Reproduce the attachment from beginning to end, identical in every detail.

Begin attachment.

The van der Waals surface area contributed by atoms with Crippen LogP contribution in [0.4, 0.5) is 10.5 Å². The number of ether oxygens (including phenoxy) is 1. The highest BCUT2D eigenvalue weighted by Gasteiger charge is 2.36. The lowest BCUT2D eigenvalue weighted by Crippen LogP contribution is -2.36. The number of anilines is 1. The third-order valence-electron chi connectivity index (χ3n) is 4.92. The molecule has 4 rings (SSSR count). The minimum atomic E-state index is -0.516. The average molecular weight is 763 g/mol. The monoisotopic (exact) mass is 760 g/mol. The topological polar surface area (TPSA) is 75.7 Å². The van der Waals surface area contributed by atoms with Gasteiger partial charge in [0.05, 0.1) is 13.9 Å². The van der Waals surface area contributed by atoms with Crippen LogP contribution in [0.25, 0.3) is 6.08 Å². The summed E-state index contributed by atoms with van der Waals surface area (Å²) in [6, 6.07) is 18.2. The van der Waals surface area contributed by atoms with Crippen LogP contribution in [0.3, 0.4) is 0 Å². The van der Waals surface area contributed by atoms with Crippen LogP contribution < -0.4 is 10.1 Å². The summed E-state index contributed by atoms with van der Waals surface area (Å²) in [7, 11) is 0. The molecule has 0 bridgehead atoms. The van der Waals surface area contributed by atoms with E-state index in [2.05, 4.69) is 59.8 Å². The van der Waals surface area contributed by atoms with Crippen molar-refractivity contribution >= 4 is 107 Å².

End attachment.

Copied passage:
The van der Waals surface area contributed by atoms with Crippen LogP contribution in [0.4, 0.5) is 10.5 Å². The number of ether oxygens (including phenoxy) is 1. The highest BCUT2D eigenvalue weighted by Gasteiger charge is 2.36. The lowest BCUT2D eigenvalue weighted by Crippen LogP contribution is -2.36. The number of anilines is 1. The third-order valence-electron chi connectivity index (χ3n) is 4.92. The molecule has 4 rings (SSSR count). The minimum atomic E-state index is -0.516. The average molecular weight is 763 g/mol. The monoisotopic (exact) mass is 760 g/mol. The topological polar surface area (TPSA) is 75.7 Å². The van der Waals surface area contributed by atoms with Gasteiger partial charge in [0.05, 0.1) is 13.9 Å². The van der Waals surface area contributed by atoms with Crippen LogP contribution in [0.25, 0.3) is 6.08 Å². The summed E-state index contributed by atoms with van der Waals surface area (Å²) in [6, 6.07) is 18.2. The van der Waals surface area contributed by atoms with Crippen LogP contribution in [0.3, 0.4) is 0 Å². The van der Waals surface area contributed by atoms with Crippen LogP contribution < -0.4 is 10.1 Å². The summed E-state index contributed by atoms with van der Waals surface area (Å²) in [7, 11) is 0. The molecule has 0 bridgehead atoms. The van der Waals surface area contributed by atoms with E-state index in [2.05, 4.69) is 59.8 Å². The van der Waals surface area contributed by atoms with Crippen molar-refractivity contribution >= 4 is 107 Å².